2-Track Admission Is the Wrong Track
In mid-March, University of California regents will consider a proposal that would create an official two-track admission system at UC campuses. The plan, which was put forth by the faculty and has the support of Gov. Gray Davis, would create a second admission criterion to UC, which normally admits students based on academic peformance and test scores. Through this second door would walk students who performed in the top 4% of their particular high school based on the courses that qualify someone for UC admission.
This proposal is intended to increase the number of students eligible for UC and at the same time increase the system’s diversity. By mandate, the system is supposed to accept the top 12.5% of California’s graduating seniors, but only 11.1% are technically eligible under the present standards. By guaranteeing admission to the top 4% from each school, the thinking goes, the UC system could accept an added 3,500 or so students who are not in the first tier. Among these new students would likely be more minorities, thereby increasing the system’s diversity.
The logic is impeccable, except for the facts that it fails to incorporate. According to a February 1998 report by the Legislative Analyst’s Office, a fifth of California’s graduates actually are eligible for UC based on their grades in UC-required course work and SAT scores. All the additional students would have to do to gain entrance is take three SAT II tests, commonly called achievement tests, which determine knowledge in specific subject areas. Many students don’t take these tests because they are not required for admission to the Cal State University system, which enrolls twice as many students as UC. Nor is the SAT II test required for admission to many other top universities. In other words, California’s students who have the grades to attend UC but choose not to take the tests are rejecting UC, not the other way around.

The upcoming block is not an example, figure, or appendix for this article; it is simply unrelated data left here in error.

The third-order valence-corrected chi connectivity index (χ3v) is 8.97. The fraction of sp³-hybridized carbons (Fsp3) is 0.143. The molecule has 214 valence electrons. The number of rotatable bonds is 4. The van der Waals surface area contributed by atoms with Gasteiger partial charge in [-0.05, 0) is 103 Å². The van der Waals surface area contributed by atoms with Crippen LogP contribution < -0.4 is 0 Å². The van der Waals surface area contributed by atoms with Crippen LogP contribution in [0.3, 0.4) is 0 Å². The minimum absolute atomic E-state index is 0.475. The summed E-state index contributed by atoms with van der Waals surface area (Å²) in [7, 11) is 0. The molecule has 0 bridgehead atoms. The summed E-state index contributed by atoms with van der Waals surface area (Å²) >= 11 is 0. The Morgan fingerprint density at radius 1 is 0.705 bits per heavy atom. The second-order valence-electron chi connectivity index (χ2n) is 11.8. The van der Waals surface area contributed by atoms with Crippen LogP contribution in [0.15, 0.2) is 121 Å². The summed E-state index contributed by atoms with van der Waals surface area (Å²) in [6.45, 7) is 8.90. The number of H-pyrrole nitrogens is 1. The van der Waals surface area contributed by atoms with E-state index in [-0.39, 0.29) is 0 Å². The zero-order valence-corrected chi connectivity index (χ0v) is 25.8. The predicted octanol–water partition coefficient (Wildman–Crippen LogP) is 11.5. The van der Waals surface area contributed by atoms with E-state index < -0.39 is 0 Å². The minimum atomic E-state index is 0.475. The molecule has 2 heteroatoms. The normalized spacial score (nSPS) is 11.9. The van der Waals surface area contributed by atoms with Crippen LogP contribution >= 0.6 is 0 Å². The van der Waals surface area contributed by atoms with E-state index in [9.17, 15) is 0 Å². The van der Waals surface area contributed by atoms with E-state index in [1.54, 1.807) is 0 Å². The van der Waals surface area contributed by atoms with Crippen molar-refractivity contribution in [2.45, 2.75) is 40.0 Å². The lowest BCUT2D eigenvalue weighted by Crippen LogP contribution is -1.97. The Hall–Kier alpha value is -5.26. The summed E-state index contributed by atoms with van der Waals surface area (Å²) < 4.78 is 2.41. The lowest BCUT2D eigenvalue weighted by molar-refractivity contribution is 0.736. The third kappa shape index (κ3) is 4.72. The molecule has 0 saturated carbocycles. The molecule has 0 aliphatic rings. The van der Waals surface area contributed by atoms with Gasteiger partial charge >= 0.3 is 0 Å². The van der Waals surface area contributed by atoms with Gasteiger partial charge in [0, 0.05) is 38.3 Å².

More important, the 4% scheme simply won’t work to significantly increase diversity. UC’s Office of the President predicts that under the 4% guarantee, eligibility rates for African Americans and Latinos will increase slightly. But eligibility for white, Asian and other students will rise as well. Thus the plan will likely do nothing for diversity at the most competitive schools.
This has been the result at the University of Texas at Austin, where a much larger 10% of students from each high school recently were guaranteed admission. Under the plan, in the first year only nine additional African Americans enrolled in the university, which has nearly 7,000 new students each year. The class entering in 1998 had one fewer Latino student than the previous year.
Not only will the proposed plan for UC fail to achieve greater diversity, but, by breaking from a system of admissions based on individual comparisons, it will introduce perverse incentives into the education system for both students and institutions. Under such a plan, students will benefit from going to low performing schools. At the same time, low performing schools will have their failure masked by the guarantee that a certain percentage of their students will be UC-bound if they so choose.
If a school is of such poor quality that its top 4% aren’t strong enough academically to be eligible for UC when the system is willing to accept the top 12.5% of all high school students in California, then it should be examining its staff and its curricula. It should not be rewarded by UC allowing its top students to be admitted if their grades and performance are not up to snuff.
The likely failure of the Davis-backed plan to achieve significantly more African American and Latino admissions, combined with the perverse and unfair incentives the plan would produce, can’t be reconciled. Given disparate academic eligibility rates, ranging from 30% of Asians to 2.8% of African Americans, the only way UC will mirror the state’s diversity is if it admits by random lottery. No one would think that is fair.
The only admission system that is fair is one that compares individual students to each other while retaining the flexibility to consider unusual circumstances such as overcoming adversity ranging from physical to family problems. Under such a system, everyone plays by the same rules and everyone has an incentive to achieve.
UC is closer to such a system now than it has been for many years. That the current system does not increase minority admissions in the short run is no reason to move hastily to a top-4% system that is less just and provides no incentive to either students or high schools to strive for higher standards. The move to a system that removes racial preferences has resulted in UC committing major resources to work with schools down to the elementary level to improve education and achievement and to prepare disadvantaged students to legitimately contend for UC admission.
There is no quick fix to underprepared students. Let’s give the current system a chance to work.